A very brief summary of the ritual follows. For the sin offering portion of the ceremony, the priest wore white linen garments instead of his usual priestly attire. Jewish tradition has it these robes were never worn at any other time.

First, the priest would offer a bull for the sins of priest and priesthood. Next, two goats were brought by the congregation for their sin offering, though only one was offered. The victim was chosen by the casting of a lot. The goat on which the lot for the Lord fell would be offered in sacrifice. The live goat would then stand before the priest, who would lay his hands on its head and confess over it the sins of the nation, after which this “scapegoat” would be led out into the wilderness to freedom, symbolically carrying them away. Until next year, that is.

After this, the high priest, his freedom to minister safely now established by the sin offering on his behalf, changed into his regular attire and offered the two rams as burnt offerings.

By this process atonement was made for the priest and his household (16:6), for the holy place (16:16), for the tent of meeting and the altar, and for all the people of Israel (16:33).

The Work of Christ Anticipated

Now, all the sacrifices and all the feasts speak of Christ and his work in one aspect or another. In that sense there is nothing unique about the Day of Atonement. But the particular aspect of Christ’s work illustrated for us in Leviticus 16 is well brought out in John Ritchie’s comparison of the Passover to the Day of Atonement:

“[At Passover], the blood of the lamb was sprinkled on the lintel and side-posts of the door, to avert the stroke of judgment on Israel’s first-born sons. Here the blood is carried within the veil and put on the mercy-seat. In the former case it is the sacrifice of Christ, appropriated by faith, as that which alone can deliver the sinner from righteous wrath, but in this ordinance, it is the blood of atonement presented Godward as that by which His throne is established in righteousness, His claims fully met, the believer permitted to draw near in spirit now to commune with God, and the ground on which he will enter the presence of God in person by and by.”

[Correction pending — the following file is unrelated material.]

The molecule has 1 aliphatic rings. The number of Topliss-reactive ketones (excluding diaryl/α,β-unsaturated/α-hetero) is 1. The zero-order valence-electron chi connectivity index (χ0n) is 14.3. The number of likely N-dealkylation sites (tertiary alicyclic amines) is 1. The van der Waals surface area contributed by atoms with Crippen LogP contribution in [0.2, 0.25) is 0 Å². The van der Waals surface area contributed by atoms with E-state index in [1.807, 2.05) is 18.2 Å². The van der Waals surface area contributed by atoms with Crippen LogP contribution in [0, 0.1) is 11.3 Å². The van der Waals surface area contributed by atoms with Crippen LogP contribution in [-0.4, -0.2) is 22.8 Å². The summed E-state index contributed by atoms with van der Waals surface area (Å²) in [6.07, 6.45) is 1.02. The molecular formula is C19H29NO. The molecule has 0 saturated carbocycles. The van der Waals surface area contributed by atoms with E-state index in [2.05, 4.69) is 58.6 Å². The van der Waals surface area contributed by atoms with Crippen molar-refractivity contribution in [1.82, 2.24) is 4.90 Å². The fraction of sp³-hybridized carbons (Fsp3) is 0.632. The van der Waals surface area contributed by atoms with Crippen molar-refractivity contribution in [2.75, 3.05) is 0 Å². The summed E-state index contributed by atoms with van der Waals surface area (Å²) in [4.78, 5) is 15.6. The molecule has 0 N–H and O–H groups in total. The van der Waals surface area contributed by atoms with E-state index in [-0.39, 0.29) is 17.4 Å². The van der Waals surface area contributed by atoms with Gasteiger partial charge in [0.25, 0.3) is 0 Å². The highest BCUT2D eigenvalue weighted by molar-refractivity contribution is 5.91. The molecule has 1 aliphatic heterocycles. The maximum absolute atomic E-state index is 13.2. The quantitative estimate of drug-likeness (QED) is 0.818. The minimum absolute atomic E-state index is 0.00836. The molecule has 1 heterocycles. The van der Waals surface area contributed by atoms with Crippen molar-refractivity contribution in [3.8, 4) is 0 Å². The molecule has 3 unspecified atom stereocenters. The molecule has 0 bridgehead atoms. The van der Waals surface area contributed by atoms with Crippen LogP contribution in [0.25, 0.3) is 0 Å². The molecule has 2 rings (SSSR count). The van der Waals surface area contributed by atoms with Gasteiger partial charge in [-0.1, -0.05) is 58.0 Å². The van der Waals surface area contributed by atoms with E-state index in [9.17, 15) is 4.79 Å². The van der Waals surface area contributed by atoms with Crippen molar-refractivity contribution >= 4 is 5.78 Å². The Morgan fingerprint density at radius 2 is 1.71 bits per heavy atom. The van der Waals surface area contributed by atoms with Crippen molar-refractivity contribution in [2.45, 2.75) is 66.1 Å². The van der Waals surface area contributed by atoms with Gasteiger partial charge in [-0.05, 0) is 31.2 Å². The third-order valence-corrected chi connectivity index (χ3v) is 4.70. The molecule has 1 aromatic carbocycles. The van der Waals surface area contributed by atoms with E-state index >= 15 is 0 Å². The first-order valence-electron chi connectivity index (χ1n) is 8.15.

That the Day of Atonement is primarily concerned with the Godward aspect of Christ’s work is confirmed by fact that while it is listed among the seven feasts of YHWH in chapter 23, it was actually a fast rather than a feast. On the Day of Atonement, all the food was for God. The sacrifices were entirely consumed by fire, even the priest’s normal portion of the burnt offering. The believer was not without indirect benefits that flowed from this, of course, but these arose out of God’s anticipation of complete satisfaction with the perfect sacrifice of his Son in a future day. On the Day of Atonement, he was graciously willing to accept that sacrifice in picture only.

An Illustration

The Day of Atonement was concerned with sin corporately rather than individually, which is in some ways the bigger issue. The death of Christ was necessary to deal with my individual sins, which are not of great concern to the human race generally, but are of great concern to me, especially if I were required to bear their eternal consequences. But the sacrifice of the Son also dealt with the much more important matter of the sin question in general.